Skip to Content

Why Uromastyx and Bearded Dragons Can’t Live Together

Can uromastyx live with bearded dragons?

Uromastyx and Bearded Dragons are both captivating lizards that are very popular among reptile enthusiasts. Due to a few shared characteristics, some people think that they can be housed together. Are you curious about keeping uromastyx and bearded dragons together?

Uromastyx and bearded dragons cannot live together due to their major differences in behavior, habitat requirements, and diet. There is also a risk of disease transmission between the two species. Uromastyx and bearded dragons are thus better kept in separate enclosures.

Although it might appear like a good idea to cohabitate reptiles to save space and money, be aware that it will be at the cost of your pets’ health and well-being. If you are not yet fully convinced, read on further to understand why uromastyx and bearded dragons make incompatible cagemates.

Reasons Why Bearded Dragons Can’t Live With Uromastyx

can bearded dragon live with uromastyx?

The Size Difference is Dangerous

Uromastyx and bearded dragons are physically distinct from each other. The adult size of uromastyx falls between 10 to 30 inches, while their body weight ranges from 125 to 1000 grams depending on the species.

Bearded dragons, on the other hand, can grow up to 18 to 22 inches in length and weigh anywhere from 285 to 510 grams.

It is also interesting to note that uromastyx are generally slow growers, while bearded dragons can quickly grow to their adult size.

Eventually, one easily becomes larger than the other, and the difference in size can be dangerous especially when they fight for dominance.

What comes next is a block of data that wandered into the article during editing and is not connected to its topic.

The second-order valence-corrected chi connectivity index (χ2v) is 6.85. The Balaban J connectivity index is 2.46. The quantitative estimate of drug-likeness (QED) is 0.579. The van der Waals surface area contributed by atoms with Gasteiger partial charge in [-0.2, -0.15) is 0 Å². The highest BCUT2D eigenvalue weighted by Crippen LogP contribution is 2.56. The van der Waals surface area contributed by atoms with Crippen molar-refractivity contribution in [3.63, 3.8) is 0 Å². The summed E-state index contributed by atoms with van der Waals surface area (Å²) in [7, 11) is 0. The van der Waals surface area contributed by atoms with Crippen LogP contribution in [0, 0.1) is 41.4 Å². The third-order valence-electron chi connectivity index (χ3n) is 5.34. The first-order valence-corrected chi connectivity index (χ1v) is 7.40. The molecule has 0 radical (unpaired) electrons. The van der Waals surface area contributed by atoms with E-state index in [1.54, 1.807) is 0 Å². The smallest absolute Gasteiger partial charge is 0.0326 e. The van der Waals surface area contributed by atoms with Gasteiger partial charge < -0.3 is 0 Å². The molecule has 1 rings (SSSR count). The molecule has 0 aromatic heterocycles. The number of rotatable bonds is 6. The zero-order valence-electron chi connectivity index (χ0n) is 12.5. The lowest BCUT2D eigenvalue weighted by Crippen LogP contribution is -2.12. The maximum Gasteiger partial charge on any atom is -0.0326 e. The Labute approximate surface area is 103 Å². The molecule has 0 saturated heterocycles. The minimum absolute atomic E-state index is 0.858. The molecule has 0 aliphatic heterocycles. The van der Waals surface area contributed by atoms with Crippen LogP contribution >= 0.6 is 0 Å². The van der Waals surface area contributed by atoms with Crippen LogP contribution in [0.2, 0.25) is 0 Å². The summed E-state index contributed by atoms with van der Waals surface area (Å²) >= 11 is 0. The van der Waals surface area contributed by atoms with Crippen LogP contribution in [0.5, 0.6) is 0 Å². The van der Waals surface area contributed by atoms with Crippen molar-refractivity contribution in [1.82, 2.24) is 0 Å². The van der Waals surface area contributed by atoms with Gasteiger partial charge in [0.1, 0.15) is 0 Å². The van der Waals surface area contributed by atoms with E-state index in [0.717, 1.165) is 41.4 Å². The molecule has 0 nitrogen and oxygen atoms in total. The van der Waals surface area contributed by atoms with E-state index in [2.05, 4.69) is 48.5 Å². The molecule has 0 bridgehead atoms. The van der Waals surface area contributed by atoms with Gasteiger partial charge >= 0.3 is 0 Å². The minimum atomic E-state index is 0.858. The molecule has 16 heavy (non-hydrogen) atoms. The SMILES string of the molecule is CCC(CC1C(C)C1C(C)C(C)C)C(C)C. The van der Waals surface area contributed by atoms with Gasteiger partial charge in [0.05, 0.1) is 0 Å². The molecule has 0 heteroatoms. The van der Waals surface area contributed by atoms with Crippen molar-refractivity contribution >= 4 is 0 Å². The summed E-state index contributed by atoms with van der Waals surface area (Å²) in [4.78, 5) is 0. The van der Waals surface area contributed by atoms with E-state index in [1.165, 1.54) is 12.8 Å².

They Are Both Territorial Creatures

Uromastyx and bearded dragons are both territorial animals, especially males. They can become aggressive towards each other if housed together.

In fact, male animals of the same species are also discouraged from being housed together.

Both animals can pack a powerful bite when threatened. Uromastyx have thick, powerful, spiny tails and bearded dragons have sharp claws that can cause serious injury.

Serious trauma and injury can arise from dominance fights.

They Have Different Habitat Requirements

bearded dragon and uromastyx in one tank

Uromastyx and bearded dragons originate from different environments and have distinct POTZ (preferred optimum temperature zones), the temperature at which an animal functions optimally.

Uromastyx are native to hot and dry desert regions of North Africa and the Middle East. They spend most of their time in burrows or rocky areas.

In contrast, bearded dragons are found in a range of dry areas in Australia, including woodlands, grasslands, and deserts. They are semi-arboreal and like hanging out around tree branches.

Because of these differences, the habitat requirements of these two species in captivity also vary.

Uromastyx thrive in a hotter and drier environment, while bearded dragons are suited to warm temperatures but not as hot as what uromastyx need.

CharacteristicsUromastyxBearded Dragon
Adult body length and weight
*May vary among species
10-30 inches (30-76 cm)
125 – 1000+ g (<1-3 lbs)